April 01, 2018

April 2017: Today is not that day.

MTV's Daria was one of the best cartoons on TV during the 90's.
Welcome to April! As I'm sure at least a few of you are curious to hear about, let's talk about the results of my latest MRI. In the middle of March I consulted with my neurosurgeon and we reviewed the results of my scan which was done in response to what looked like a spinal cord tumor discovered during an MRI for an unrelated issue. The short answer is that there's absolutely no difference between the scan I received in February and the one performed in July. For all purposes, they're identical, and my neurosurgeon feels confident concluding that the intramedullary expanding cystic lesion inside my spinal cord isn't a cancerous tumor but almost certainly just a build-up of spinal-cord fluid and it's probably been there "forever."

We did discuss my concerns about weakness in my hands, a waxy feeling in my fingertips, and the aches and pains from my neck to my arms. He gave me a needle-prick test, which I passed without incident, but he also gave me a strength test in which he measured my ability to resist his attempt to pull open my clasped fingers or to push close my extended fingers. I didn't do as well on that test as the first time he performed it, so there has been some loss of strength. I asked him if this could the results of either carpal tunnel syndrome or run-of-the-mill generalized anxiety disorder, but his tapping assessment for carpal tunnel returned nothing and he wouldn't guess at anything beyond that. 

I guess all those conspiracies about neurologists pushing people into unnecessary neurological surgery, deliberately causing a major neural deficit to put the patient into a vegetative state, rushing to declare brain death, and quickly harvesting their patients' organs for sale on the black market to Satanists are bunk -- I mean, my neurosurgeon has done nothing but throw cold water on the whole process, so he's either not "in" on the conspiracy or he's just a responsible physician who's refusing to jump to conclusions. Incidentally, there are people who really believe that neurosurgeons are doing this, but at the risk of improving their Google search ranking I will not link to them from here.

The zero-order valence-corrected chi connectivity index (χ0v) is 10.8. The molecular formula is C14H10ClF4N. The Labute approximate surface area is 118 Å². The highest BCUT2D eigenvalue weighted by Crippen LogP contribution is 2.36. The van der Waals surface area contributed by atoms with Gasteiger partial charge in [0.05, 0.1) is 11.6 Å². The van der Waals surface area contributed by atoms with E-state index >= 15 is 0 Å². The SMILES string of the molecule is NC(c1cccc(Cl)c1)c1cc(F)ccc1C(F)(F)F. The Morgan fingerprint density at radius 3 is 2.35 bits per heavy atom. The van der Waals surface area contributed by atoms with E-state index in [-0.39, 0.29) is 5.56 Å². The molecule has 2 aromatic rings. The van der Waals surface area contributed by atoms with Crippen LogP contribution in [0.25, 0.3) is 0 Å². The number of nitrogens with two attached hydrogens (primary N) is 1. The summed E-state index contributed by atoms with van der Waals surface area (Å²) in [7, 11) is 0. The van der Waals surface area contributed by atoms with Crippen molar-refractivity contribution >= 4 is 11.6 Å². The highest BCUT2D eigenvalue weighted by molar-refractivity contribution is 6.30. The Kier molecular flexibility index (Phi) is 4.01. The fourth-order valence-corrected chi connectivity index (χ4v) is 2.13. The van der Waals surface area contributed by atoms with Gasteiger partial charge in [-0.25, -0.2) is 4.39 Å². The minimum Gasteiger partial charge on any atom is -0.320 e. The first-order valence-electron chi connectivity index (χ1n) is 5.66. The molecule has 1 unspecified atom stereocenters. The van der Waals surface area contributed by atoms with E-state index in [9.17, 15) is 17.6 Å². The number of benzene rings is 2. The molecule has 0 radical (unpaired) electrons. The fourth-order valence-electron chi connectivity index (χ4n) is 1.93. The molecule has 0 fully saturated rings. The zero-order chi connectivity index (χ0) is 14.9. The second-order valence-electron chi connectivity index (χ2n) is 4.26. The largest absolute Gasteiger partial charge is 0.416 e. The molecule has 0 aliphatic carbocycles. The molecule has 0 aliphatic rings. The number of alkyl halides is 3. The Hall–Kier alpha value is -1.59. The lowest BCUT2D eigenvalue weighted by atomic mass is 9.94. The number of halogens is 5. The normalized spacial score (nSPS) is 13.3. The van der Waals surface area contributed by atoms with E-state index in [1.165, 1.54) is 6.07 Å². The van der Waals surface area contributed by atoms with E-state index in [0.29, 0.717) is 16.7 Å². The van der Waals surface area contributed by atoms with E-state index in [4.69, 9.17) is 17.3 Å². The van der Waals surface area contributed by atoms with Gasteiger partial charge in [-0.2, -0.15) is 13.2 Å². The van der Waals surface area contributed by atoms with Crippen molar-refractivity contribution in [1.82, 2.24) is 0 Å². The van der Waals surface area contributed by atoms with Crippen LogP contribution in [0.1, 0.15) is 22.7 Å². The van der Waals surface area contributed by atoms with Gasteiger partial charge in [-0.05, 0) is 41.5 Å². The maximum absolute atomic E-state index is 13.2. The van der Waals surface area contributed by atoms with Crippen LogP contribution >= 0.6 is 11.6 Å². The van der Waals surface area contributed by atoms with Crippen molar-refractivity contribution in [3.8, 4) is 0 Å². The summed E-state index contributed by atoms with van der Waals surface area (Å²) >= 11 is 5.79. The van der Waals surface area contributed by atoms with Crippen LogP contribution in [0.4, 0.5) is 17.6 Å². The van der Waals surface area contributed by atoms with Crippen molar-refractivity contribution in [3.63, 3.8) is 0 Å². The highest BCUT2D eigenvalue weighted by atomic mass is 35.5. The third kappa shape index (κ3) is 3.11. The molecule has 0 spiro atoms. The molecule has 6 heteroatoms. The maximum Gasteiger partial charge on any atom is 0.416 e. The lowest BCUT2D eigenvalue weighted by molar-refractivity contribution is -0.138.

At any rate, based on my reported symptoms and his diagnostic assessments, he wants to send me for electromyography (EMG) to see if there's a neurological reason for what's happening, and why not? That's a responsible thing to do that allows him to explore every avenue so he can say with full confidence that he exhausted his efforts to investigate and resolve my complaints. Great guy, I like this man...

... and that's why it kills me that I'm going to tell him that I don't want to go through with the EMG. Part of the reason for this is because I've got some serious anxiety about hospitals generally, but invasive tests specifically, so going to the hospital to be stuck with needles and given mild electric shocks for about 45 minutes is basically at the top of my list for things I don't want to endure. 

But the biggest reason I'm not going to receive an EMG is not because of the EMG itself, but because the larger ordeal itself is occupying every square inch of my mental real estate. Thinking about my health every moment of every day and planning ahead for appointments and diagnostic services, and budgeting for travel to a neighboring city for consultations, is feels like an imposing piece of Stalinist architecture squatting over the otherwise cozy neighborhood of my mind. I can't focus or accomplish anything with this happening, and I can hear your thoughts before you speak them: "Don't be crazy, listen to your doctor!"

And perhaps I should listen to my doctor, but at best what I'm experiencing is a psychosomatic response, a generalized anxiety disorder, or even just the result of not doing enough stretching -- things which I can fix on my own. At worst, I'm in the beginning of a long-term, chronic, progressive health condition for which there isn't any kind of cure or preventative measure that can be taken, and for which physicians tend to not do anything at all until such time as the symptoms become so severe that they're interrupting activities of daily life.

So for me, choosing to not continue with consultations, assessments, and diagnostic tests seems like the best choice. I mean to say, all of these consultations, assessments, and diagnostic tools are for the purpose of extending my life, but if the process of pursuing and enduring them makes my life unlivable, then what's the point? If such a day comes that it becomes clear I've got a dire, pressing need for medical attention, you can be sure I'll be getting it... but today is not that day.

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